It was an amazing summer though. I saw the northern lights for the first time, discovered my love for whales (I’ve got an awesome humpback space whale tattoo that I love and reminds me of this forever), touched glaciers and went rafting down a river near Haines surrounded by hundreds of bald eagles. That summer was wild and I have so many more stories.
Nature, you beautiful.
5. Bigger than you think.
I was out sailing alone and a couple of huge ocean sunfish came up next to my boat.
They are so derpy, but the size of those things up close is pretty shocking.
6. That’s a story waiting to be written.
A unicorn pool toy it was really big in the middle of no where the only thing you could see was the toy and a island almost 20 mins away.
7. It’s a big place.
Many years ago before Blackfish and all the stuff that we probably should have already known about aquatic mammals in captivity, we moved to San Diego and eventually bought a membership to Sea World. We went and stood in front of one of the massive aquarium tanks, just watching fish, when we became aware of a very large shadow at the back of the tank moving toward us.
It got bigger and darker and I’m sure we were having one of those “What the heck is that? It’s getting bigger! Holy smoke how big IS that thing?” conversations and an attendant came over to tell us about the park’s ocean sunfish or “mola mola” fish.
Apparently our shock was pretty common and the attendant enjoyed seeing people’s reactions and teaching them about the fish. We just loved that guy (the fish, not the attendant) and went to see him every time we were at the park. After a few years we had kids and took them as well.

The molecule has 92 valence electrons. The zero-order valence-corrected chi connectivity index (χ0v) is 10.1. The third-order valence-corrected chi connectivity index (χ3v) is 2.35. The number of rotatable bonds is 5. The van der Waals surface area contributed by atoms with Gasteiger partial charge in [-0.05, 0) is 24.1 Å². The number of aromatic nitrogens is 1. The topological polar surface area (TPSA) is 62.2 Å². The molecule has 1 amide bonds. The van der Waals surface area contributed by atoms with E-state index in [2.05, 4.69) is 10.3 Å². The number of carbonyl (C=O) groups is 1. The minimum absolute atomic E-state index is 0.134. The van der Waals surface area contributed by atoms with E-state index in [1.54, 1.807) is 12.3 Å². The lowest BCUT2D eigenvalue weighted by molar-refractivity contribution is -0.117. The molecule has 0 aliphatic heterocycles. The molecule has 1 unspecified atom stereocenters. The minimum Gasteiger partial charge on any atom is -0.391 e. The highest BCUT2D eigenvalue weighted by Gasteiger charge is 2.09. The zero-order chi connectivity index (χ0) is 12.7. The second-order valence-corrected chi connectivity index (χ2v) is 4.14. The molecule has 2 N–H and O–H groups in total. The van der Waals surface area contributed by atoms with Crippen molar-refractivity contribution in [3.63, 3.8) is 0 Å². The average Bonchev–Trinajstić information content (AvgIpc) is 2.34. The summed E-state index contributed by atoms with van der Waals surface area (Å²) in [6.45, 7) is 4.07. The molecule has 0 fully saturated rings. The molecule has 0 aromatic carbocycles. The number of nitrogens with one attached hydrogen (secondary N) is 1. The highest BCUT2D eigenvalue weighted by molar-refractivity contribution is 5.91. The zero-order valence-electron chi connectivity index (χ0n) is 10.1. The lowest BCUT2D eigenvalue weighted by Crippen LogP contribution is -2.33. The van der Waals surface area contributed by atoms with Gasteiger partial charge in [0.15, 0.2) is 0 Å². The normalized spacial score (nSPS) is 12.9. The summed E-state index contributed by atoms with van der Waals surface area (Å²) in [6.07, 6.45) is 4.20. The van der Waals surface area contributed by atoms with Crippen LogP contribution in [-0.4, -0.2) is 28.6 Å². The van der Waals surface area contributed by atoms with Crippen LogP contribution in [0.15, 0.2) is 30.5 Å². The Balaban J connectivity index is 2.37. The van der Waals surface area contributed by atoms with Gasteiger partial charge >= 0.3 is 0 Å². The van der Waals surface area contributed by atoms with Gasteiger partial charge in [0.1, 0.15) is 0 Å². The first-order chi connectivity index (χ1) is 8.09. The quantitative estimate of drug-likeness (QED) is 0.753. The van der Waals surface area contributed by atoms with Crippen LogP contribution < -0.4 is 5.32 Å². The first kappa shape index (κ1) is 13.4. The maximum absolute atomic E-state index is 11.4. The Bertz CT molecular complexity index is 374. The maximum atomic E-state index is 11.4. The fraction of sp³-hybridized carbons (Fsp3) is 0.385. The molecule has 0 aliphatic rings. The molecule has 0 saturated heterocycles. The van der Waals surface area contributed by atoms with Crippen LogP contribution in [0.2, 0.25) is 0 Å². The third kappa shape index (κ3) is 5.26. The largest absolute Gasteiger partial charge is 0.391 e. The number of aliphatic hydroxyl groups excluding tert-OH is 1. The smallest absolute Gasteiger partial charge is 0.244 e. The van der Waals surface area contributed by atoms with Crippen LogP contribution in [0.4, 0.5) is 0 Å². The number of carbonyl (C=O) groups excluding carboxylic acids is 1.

Bought a little sunfish magnet and have it to this day. We live on the other coast now and saw in the news a few years back that it died. It’s a kind of scary but strangely beautiful creature.
8. It’s “just” the devil.
I live in the Caribbean, Trinidad and Tobago to be exact. One weekend we took our little family boat to go anchor in a bay called Scotland Bay. It was about 10 maybe 15 feet deep, where you can easily see the sea floor from the boat since the water was so clear and the sun was bright that day.
As we were getting ready to jump in the cool water, we saw this massive shadow slowly approaching the boat. It’s width mirrored the length of our boat which was about 16-17 feet.
Needless to say at my young age at the time, I was terrified. Everybody in the boat was getting excited as this lumbering shadow got closer and closer. My dad quickly put on his goggles and snorkel and jumped in the water, not paying attention to my strict demands to remain put.
He dove under as we can still see him clearly, and then to my terror he was being taken along with this shadow, but there was no frantic movements. Dad was still looking calm as ever, and the creature was still moving along it’s current course with no changes in behavior.
Dad popped up for air maybe a few meters away from the boat with a huge smile on his face and yelled “It’s just a Devil fish!”
He had gently put one hand on one of it’s wings and went for a short joyride.
9. So they’re not all bright.